Interest on gifts under an IoV
The right, or otherwise, to interest on a cash sum gifted by an Instrument of Variation is not clearly defined.
Often, neither the person making the IoV thinks of the point, nor does their adviser raise it, instead concentrating on the inheritance tax aspects.
Where a cash gift is clearly defined as a “legacy”, either by the notional incorporation of an additional clause in the will, or by the setting out of a fictional will within the IoV, in the absence of any direction to the contrary, that gift may well carry the right to interest as though it were a general legacy. However, as the gift cannot be paid before it arises under the IoV, any right to interest can only run from the date of the IoV, if at all.1
Where the gift is not given the character of a “legacy” then it is likely it will be treated as a simple cash gift, not carrying any right to income before payment.
When discussing an IoV, the original beneficiary and their advisers should also consider if interest should be paid on any gift made by the IoV and the instrument drafted to reflect the beneficiary’s intentions. This could take the form of “Provided that no such sum shall carry the right to interest or income before its actual date of payment”.
Original beneficiary’s income rights
Unless the variation provides otherwise, the original beneficiary retains the right to receive the income under the will, etc., up to the date of the variation.
Where a gift is made out of a specific legacy or devise, the income/interest up to the date of the variation remains that of the original beneficiary for income tax purposes regardless of its treatment under the variation.
In those cases where the gift is made out of residue, for income tax purposes the interest/income will be that of the original beneficiary to the extent that it can be identified with any distribution made to him/her on account of that entitlement 2 , regardless of whether it subsequently pass elsewhere under the terms of the variation.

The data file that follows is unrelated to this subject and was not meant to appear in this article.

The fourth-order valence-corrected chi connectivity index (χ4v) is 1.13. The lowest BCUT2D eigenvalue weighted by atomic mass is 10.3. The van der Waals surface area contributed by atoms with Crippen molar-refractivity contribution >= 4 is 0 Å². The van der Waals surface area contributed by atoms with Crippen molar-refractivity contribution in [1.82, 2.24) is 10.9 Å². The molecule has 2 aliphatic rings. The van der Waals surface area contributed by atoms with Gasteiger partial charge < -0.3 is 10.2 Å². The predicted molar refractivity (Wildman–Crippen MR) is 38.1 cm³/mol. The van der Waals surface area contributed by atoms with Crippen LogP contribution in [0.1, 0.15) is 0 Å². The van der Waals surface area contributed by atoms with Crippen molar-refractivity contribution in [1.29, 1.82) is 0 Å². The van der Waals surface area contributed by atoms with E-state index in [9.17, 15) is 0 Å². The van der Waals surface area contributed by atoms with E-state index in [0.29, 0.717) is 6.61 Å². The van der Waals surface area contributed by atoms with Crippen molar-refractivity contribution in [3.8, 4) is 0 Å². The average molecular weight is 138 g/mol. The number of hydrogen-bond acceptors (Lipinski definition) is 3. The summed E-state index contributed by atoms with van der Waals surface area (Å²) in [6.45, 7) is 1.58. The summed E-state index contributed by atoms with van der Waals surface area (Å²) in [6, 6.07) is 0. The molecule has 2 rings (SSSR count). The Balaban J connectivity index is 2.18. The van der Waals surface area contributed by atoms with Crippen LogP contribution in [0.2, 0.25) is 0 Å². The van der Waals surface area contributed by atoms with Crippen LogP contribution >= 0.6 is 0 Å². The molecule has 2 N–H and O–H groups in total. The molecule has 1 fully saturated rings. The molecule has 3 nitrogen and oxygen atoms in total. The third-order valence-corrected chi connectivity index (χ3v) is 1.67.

Variations involving discretionary trusts
With the large number of discretionary trusts created by will, questions frequently arise as to whether it is possible to use an IoV to vary the terms of the trust.
The answer is a heavily qualified “Yes” – provided that all the potential objects of that trust are ascertainable and of legal capacity (by analogy to the Rule in Saunders v. Vautier (1841) 3 , and applying Re Brockbank (1948) 4 .
If there are minors or unborn members of the class, then any such variation would require the consent of the court under s.1 Variation of Trusts Act 1958. That the current members of the class might be of legal capacity does not enable them potentially to extinguish the rights of future members of the class.
Where the class has not closed, in order to enable a variation to take place the executors/trustees might appoint the trust fund to one or more of the objects with a view to them making the variation. HMRC has indicated that it is satisfied any such arrangement will be within both s.144 IHTA 1984 and s.142 IHTA 1984, although the executors/trustees will need to consider if such arrangement would constitute a fraud on the power. 5
Where, within two years of death, it appears that there is no need for the discretionary trusts in the Will it is more appropriate to utilise s.144 IHTA 1984 to appoint out the trust assets. If the appointment was to the surviving spouse it would enable the personal representatives of the surviving spouse to claim (under s.8A IHTA 1984) the available transferable Nil Rate Band from the estate of the first spouse to die.
All information contained in this Briefing Note is of a general informational nature and is intended to be helpful. It does not represent legal advice. Whilst reasonable endeavours are taken to ensure that information is accurate and up-to-date as at the date of publication, STEP and its contributing authors do not accept liability or responsibility for any loss or damage occasioned to any person acting or refraining from acting on any information contained in this Briefing Note. Specialist legal or other professional advice should be sought before entering (or refraining from entering) into any specific transaction. This Briefing Note is not intended to be directional in nature but informative.